Easier access for high-tech workers to enter and stay in the U.S.
Changes to border control enforcement, focusing on unauthorized immigrants who crossed the border in the past year, those with criminal records and those who have ties to gangs or extremist networks.
Obama has been taking heat for months for his deportation policies and for not taking executive action on immigration. Last year a comprehensive reform bill passed by the Senate died in the House.
House Republicans have favored a piecemeal approach, tackling issues like border security, high tech visas and a streamlined adjudication system with separate pieces of legislation.
House Speaker John Boehner’s reaction to the plan was swift and not surprising. He said, “We will not stand idle as the president undermines the rule of law in our country. With this action, the president has chosen to deliberately sabotage any chance of enacting bipartisan reforms that he claims to seek.”
According to the latest polls by NBC News and The Wall Street Journal, the U.S. public seems closely divided on the topic, with 48 percent of respondents saying they don’t support the move and 38 saying they do; 14 percent said they had no opinion.
Obama signed the executive actions at Del Sol High School in Las Vegas on Friday afternoon. The site had political significance, since Nevada is home to Senate Majority Leader Harry Reid and has a large Hispanic population. Also, the high school is where Obama unveiled his vision for immigration reform shortly after he was sworn in for a second term.
We consulted a panel of experts for the Inside Story; OUR ON-AIR PANEL OF EXPERTS; Jorge Narvaez, immigration activist; Arturo Sarukhan, former Mexican ambassador to the U.S.; Laura Vazquez, legislative analyst, National Council of La Raza

http://america.aljazeera.com/watch/shows/inside-story/articles/2014/11/21/what-are-the-impactsofobamasexecutiveactiononimmigrationreform

Obama’s executive action is about labor policy, not just immigration (1)

November 27th, 2014

21/11/14; E. Tammy Kim @etammykim

The executive action announced by President Barack Obama Thursday night is as much a game changer for labor policy as immigrationchanger for labor policy as immigration. He will give some 5 million undocumented workers — the people who “pick our fruit” and “make our beds” — the chance to apply for work authorization and relief from deportation. This represents nearly half the country’s estimated 11.2 million undocumented population, 8.1 million of whom are in the workforce.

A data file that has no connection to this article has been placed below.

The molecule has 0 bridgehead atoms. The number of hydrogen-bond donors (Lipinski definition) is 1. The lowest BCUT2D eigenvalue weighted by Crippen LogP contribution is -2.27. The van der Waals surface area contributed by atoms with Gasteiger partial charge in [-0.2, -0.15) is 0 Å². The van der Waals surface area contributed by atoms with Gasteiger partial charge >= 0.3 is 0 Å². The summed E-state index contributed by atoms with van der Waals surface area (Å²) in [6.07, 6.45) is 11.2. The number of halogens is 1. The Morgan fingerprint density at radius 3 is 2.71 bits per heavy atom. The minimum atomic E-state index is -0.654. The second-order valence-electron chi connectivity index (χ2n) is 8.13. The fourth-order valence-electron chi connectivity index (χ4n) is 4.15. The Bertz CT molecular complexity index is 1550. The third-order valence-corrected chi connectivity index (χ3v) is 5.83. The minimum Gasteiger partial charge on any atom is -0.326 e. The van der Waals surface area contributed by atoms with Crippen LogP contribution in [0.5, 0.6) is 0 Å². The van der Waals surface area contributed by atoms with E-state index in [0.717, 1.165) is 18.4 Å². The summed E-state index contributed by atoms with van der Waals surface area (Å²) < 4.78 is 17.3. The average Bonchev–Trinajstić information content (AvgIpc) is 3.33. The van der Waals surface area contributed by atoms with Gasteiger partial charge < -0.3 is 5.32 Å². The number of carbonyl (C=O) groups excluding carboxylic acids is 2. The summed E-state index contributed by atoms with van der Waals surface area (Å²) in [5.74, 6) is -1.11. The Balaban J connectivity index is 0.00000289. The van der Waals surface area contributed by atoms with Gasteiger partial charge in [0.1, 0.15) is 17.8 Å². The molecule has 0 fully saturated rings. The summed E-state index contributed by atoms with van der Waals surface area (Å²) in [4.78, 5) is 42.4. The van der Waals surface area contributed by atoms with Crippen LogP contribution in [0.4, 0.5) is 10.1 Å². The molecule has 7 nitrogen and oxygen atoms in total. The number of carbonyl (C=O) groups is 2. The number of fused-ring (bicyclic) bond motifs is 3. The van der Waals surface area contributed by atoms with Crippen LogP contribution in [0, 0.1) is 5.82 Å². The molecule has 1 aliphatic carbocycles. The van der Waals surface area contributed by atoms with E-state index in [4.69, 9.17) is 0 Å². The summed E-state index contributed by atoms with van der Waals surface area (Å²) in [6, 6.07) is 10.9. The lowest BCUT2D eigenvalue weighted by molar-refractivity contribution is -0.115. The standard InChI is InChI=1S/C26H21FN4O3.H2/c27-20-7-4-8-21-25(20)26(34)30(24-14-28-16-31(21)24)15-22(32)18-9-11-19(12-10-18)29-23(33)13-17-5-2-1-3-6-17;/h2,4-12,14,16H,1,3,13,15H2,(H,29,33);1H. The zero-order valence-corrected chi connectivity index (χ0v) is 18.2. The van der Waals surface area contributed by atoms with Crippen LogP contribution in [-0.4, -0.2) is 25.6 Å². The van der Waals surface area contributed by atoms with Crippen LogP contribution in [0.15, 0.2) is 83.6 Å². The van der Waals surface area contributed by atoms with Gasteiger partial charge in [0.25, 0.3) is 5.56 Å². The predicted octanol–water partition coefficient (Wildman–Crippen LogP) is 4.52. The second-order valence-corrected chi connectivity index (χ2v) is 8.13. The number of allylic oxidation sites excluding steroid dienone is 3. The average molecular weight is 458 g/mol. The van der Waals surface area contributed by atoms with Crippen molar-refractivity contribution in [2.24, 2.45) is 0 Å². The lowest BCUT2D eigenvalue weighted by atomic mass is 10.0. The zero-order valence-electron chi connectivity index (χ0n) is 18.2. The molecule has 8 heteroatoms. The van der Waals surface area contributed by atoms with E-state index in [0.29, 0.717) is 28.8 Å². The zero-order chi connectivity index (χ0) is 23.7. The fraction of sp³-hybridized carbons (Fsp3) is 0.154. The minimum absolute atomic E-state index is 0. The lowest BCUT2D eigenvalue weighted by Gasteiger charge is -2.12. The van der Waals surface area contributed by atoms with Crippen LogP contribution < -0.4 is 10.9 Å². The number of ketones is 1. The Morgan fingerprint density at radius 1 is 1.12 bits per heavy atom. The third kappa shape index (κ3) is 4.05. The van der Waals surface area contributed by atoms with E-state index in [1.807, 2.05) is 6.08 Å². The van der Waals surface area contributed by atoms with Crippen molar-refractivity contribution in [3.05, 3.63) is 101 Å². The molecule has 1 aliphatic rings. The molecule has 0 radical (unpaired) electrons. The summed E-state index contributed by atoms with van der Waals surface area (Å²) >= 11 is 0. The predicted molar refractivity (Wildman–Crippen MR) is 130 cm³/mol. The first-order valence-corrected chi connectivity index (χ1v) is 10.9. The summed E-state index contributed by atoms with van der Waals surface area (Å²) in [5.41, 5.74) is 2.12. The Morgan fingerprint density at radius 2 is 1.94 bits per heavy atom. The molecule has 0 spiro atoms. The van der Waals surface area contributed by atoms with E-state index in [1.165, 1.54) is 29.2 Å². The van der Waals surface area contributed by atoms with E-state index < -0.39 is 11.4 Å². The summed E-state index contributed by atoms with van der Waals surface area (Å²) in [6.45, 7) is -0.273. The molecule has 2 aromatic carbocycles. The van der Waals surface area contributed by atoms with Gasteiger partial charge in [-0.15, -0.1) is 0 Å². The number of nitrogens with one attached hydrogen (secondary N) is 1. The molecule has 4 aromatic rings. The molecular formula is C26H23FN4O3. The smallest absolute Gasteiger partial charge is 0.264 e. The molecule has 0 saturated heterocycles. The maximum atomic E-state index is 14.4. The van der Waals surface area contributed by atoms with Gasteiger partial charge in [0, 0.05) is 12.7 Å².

Building on his controversial decision to grant deferred action (DACA) to undocumented “childhood arrivals,” an incomplete substitute for the failed federal DREAM act, Obama is now attempting a far more expansive program. The three main categories of beneficiaries: parents of U.S. citizens or legal permanent residents with at least five years’ continuous presence and a larger pool of DACA applicants. The action also increases funding for border patrols and raises the pay of certain immigration-enforcement agents.
Republicans have vowed to block and overturn Obama’s measures, what they see as an unconstitutional exercise of power, when they take full control of the legislature in January. But Obama argues that his executive strategy is both lawful and necessary in the face of Congressional inaction: The House has long refused to consider the bipartisan immigration bill that the Senate approved last year.
“To those members of Congress who question my authority to make our immigration system work better, or question the wisdom of me acting where Congress has failed, I have one answer: Pass a bill. I want to work with both parties to pass a more permanent legislative solution,” the president said.
Labor-market impacts
But backers and opponents of the White House plan agree on one thing — that this historic grant of work authorization is significant both for individual workers and the national labor market.
“Having Social Security numbers and work authorization is going to be huge in terms of workers feeling safe to go to work, fighting wage theft and taking more pay home,” said Haeyoung Yoon, an attorney at the National Employment Law Project. DACA recipients surveyed by the University of Southern California in 2013 reported “a pronounced increase in economic opportunities, such as getting a new job, opening their first bank account, and obtaining their first credit card.”
At a macro level, workers with deferred action may feel more comfortable joining or forming unions and other labor organizations, advocates say. “For undocumented folks, it’s difficult to organize because of fear,” said Adriana Escandón, a worker organizer with New Immigrant Community Empowerment in Queens, New York. “Having work authorization would help in terms of having that legality, though it doesn’t mean the conditions at work are any better.”